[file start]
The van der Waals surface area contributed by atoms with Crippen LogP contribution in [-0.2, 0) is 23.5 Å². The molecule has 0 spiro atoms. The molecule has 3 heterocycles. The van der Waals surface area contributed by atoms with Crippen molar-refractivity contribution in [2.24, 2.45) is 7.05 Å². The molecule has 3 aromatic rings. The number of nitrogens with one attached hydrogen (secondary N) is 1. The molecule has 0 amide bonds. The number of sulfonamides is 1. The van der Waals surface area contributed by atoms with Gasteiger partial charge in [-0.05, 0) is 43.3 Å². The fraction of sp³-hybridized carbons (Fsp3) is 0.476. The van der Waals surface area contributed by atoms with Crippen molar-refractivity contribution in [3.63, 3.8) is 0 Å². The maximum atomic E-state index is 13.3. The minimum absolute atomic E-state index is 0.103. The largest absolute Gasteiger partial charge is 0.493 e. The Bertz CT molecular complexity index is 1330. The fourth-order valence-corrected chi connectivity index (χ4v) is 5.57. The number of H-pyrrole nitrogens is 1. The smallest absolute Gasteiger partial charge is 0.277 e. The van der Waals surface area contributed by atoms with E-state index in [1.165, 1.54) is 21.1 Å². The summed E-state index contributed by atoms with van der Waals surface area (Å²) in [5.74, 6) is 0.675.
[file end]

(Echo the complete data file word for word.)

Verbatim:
The van der Waals surface area contributed by atoms with Crippen LogP contribution in [-0.2, 0) is 23.5 Å². The molecule has 0 spiro atoms. The molecule has 3 heterocycles. The van der Waals surface area contributed by atoms with Crippen molar-refractivity contribution in [2.24, 2.45) is 7.05 Å². The molecule has 3 aromatic rings. The number of nitrogens with one attached hydrogen (secondary N) is 1. The molecule has 0 amide bonds. The number of sulfonamides is 1. The van der Waals surface area contributed by atoms with Gasteiger partial charge in [-0.05, 0) is 43.3 Å². The fraction of sp³-hybridized carbons (Fsp3) is 0.476. The van der Waals surface area contributed by atoms with Crippen molar-refractivity contribution in [3.63, 3.8) is 0 Å². The maximum atomic E-state index is 13.3. The minimum absolute atomic E-state index is 0.103. The largest absolute Gasteiger partial charge is 0.493 e. The Bertz CT molecular complexity index is 1330. The fourth-order valence-corrected chi connectivity index (χ4v) is 5.57. The number of H-pyrrole nitrogens is 1. The smallest absolute Gasteiger partial charge is 0.277 e. The van der Waals surface area contributed by atoms with E-state index in [1.165, 1.54) is 21.1 Å². The summed E-state index contributed by atoms with van der Waals surface area (Å²) in [5.74, 6) is 0.675.